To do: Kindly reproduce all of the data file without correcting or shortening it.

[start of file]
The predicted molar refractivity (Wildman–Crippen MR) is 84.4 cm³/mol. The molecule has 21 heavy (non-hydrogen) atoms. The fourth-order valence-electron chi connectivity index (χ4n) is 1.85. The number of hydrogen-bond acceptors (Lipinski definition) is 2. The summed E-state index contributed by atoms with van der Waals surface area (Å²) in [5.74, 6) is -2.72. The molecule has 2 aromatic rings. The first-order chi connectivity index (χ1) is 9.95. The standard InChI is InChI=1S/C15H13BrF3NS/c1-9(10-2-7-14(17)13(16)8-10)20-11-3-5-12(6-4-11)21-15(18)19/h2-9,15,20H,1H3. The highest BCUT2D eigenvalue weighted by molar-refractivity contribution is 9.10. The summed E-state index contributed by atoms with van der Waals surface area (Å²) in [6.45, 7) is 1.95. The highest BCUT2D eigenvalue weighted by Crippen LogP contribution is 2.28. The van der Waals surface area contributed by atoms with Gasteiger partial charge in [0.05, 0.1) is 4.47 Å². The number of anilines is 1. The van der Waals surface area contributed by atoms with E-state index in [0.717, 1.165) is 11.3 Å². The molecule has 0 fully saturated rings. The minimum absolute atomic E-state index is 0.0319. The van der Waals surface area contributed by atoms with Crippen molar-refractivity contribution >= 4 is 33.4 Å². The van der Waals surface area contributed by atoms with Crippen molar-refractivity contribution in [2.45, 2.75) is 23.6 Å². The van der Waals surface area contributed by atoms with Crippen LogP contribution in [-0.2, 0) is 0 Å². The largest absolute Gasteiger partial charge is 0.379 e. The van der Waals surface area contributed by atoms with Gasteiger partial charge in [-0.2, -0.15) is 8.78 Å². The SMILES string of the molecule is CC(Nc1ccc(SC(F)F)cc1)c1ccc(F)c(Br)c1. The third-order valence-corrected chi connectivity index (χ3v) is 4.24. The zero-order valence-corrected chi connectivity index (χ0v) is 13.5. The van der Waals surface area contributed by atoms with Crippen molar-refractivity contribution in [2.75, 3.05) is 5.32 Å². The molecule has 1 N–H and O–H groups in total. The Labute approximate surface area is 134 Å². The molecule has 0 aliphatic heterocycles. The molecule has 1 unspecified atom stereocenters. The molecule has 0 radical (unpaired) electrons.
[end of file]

The predicted molar refractivity (Wildman–Crippen MR) is 84.4 cm³/mol. The molecule has 21 heavy (non-hydrogen) atoms. The fourth-order valence-electron chi connectivity index (χ4n) is 1.85. The number of hydrogen-bond acceptors (Lipinski definition) is 2. The summed E-state index contributed by atoms with van der Waals surface area (Å²) in [5.74, 6) is -2.72. The molecule has 2 aromatic rings. The first-order chi connectivity index (χ1) is 9.95. The standard InChI is InChI=1S/C15H13BrF3NS/c1-9(10-2-7-14(17)13(16)8-10)20-11-3-5-12(6-4-11)21-15(18)19/h2-9,15,20H,1H3. The highest BCUT2D eigenvalue weighted by molar-refractivity contribution is 9.10. The summed E-state index contributed by atoms with van der Waals surface area (Å²) in [6.45, 7) is 1.95. The highest BCUT2D eigenvalue weighted by Crippen LogP contribution is 2.28. The van der Waals surface area contributed by atoms with Gasteiger partial charge in [0.05, 0.1) is 4.47 Å². The number of anilines is 1. The van der Waals surface area contributed by atoms with E-state index in [0.717, 1.165) is 11.3 Å². The molecule has 0 fully saturated rings. The minimum absolute atomic E-state index is 0.0319. The van der Waals surface area contributed by atoms with Crippen molar-refractivity contribution >= 4 is 33.4 Å². The van der Waals surface area contributed by atoms with Crippen molar-refractivity contribution in [2.45, 2.75) is 23.6 Å². The van der Waals surface area contributed by atoms with Crippen LogP contribution in [-0.2, 0) is 0 Å². The largest absolute Gasteiger partial charge is 0.379 e. The van der Waals surface area contributed by atoms with Gasteiger partial charge in [-0.2, -0.15) is 8.78 Å². The SMILES string of the molecule is CC(Nc1ccc(SC(F)F)cc1)c1ccc(F)c(Br)c1. The third-order valence-corrected chi connectivity index (χ3v) is 4.24. The zero-order valence-corrected chi connectivity index (χ0v) is 13.5. The van der Waals surface area contributed by atoms with Crippen molar-refractivity contribution in [2.75, 3.05) is 5.32 Å². The molecule has 1 N–H and O–H groups in total. The Labute approximate surface area is 134 Å². The molecule has 0 aliphatic heterocycles. The molecule has 1 unspecified atom stereocenters. The molecule has 0 radical (unpaired) electrons.